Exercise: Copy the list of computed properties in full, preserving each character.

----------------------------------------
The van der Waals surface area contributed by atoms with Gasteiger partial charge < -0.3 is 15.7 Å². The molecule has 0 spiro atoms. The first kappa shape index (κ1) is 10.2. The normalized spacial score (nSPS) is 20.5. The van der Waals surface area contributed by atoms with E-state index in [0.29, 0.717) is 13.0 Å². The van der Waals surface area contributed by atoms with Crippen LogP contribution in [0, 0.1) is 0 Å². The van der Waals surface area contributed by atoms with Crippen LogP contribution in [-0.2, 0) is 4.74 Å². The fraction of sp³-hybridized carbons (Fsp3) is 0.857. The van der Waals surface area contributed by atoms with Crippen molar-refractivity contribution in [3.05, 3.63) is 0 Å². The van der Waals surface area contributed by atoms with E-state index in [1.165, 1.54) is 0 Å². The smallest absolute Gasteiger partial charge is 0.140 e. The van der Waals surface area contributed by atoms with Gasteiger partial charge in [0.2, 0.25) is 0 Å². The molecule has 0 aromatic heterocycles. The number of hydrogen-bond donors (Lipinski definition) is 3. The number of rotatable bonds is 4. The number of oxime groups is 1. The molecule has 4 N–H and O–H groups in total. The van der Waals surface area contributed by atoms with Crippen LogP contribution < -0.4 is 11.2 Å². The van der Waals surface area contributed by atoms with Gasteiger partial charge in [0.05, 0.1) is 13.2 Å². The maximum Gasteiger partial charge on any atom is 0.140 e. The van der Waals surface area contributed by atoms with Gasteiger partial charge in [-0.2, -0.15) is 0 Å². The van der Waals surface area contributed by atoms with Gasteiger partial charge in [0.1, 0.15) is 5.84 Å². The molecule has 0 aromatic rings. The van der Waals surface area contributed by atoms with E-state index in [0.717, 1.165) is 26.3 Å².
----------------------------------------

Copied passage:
The van der Waals surface area contributed by atoms with Gasteiger partial charge < -0.3 is 15.7 Å². The molecule has 0 spiro atoms. The first kappa shape index (κ1) is 10.2. The normalized spacial score (nSPS) is 20.5. The van der Waals surface area contributed by atoms with E-state index in [0.29, 0.717) is 13.0 Å². The van der Waals surface area contributed by atoms with Crippen LogP contribution in [0, 0.1) is 0 Å². The van der Waals surface area contributed by atoms with Crippen LogP contribution in [-0.2, 0) is 4.74 Å². The fraction of sp³-hybridized carbons (Fsp3) is 0.857. The van der Waals surface area contributed by atoms with Crippen molar-refractivity contribution in [3.05, 3.63) is 0 Å². The van der Waals surface area contributed by atoms with E-state index in [1.165, 1.54) is 0 Å². The smallest absolute Gasteiger partial charge is 0.140 e. The van der Waals surface area contributed by atoms with Gasteiger partial charge in [0.2, 0.25) is 0 Å². The molecule has 0 aromatic heterocycles. The number of hydrogen-bond donors (Lipinski definition) is 3. The number of rotatable bonds is 4. The number of oxime groups is 1. The molecule has 4 N–H and O–H groups in total. The van der Waals surface area contributed by atoms with Crippen LogP contribution < -0.4 is 11.2 Å². The van der Waals surface area contributed by atoms with Gasteiger partial charge in [0.05, 0.1) is 13.2 Å². The maximum Gasteiger partial charge on any atom is 0.140 e. The van der Waals surface area contributed by atoms with Gasteiger partial charge in [-0.2, -0.15) is 0 Å². The van der Waals surface area contributed by atoms with Gasteiger partial charge in [0.1, 0.15) is 5.84 Å². The molecule has 0 aromatic rings. The van der Waals surface area contributed by atoms with E-state index in [0.717, 1.165) is 26.3 Å².